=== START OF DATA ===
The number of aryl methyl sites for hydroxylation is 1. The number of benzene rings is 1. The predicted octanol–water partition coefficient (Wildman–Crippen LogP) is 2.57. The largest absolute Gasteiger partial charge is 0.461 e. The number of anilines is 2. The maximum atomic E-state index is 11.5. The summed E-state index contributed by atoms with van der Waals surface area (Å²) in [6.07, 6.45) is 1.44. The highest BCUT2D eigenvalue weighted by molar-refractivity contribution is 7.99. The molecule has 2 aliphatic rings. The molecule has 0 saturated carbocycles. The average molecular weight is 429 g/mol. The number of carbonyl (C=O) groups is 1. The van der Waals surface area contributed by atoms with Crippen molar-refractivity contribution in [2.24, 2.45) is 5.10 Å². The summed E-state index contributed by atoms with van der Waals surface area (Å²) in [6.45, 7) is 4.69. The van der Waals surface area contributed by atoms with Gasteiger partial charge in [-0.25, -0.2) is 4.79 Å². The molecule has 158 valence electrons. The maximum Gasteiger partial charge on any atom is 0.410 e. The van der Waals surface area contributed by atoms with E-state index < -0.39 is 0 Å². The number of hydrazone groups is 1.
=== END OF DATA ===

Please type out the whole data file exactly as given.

The number of aryl methyl sites for hydroxylation is 1. The number of benzene rings is 1. The predicted octanol–water partition coefficient (Wildman–Crippen LogP) is 2.57. The largest absolute Gasteiger partial charge is 0.461 e. The number of anilines is 2. The maximum atomic E-state index is 11.5. The summed E-state index contributed by atoms with van der Waals surface area (Å²) in [6.07, 6.45) is 1.44. The highest BCUT2D eigenvalue weighted by molar-refractivity contribution is 7.99. The molecule has 2 aliphatic rings. The molecule has 0 saturated carbocycles. The average molecular weight is 429 g/mol. The number of carbonyl (C=O) groups is 1. The van der Waals surface area contributed by atoms with Crippen molar-refractivity contribution in [2.24, 2.45) is 5.10 Å². The summed E-state index contributed by atoms with van der Waals surface area (Å²) in [6.45, 7) is 4.69. The van der Waals surface area contributed by atoms with Gasteiger partial charge in [-0.25, -0.2) is 4.79 Å². The molecule has 158 valence electrons. The maximum Gasteiger partial charge on any atom is 0.410 e. The van der Waals surface area contributed by atoms with E-state index < -0.39 is 0 Å². The number of hydrazone groups is 1.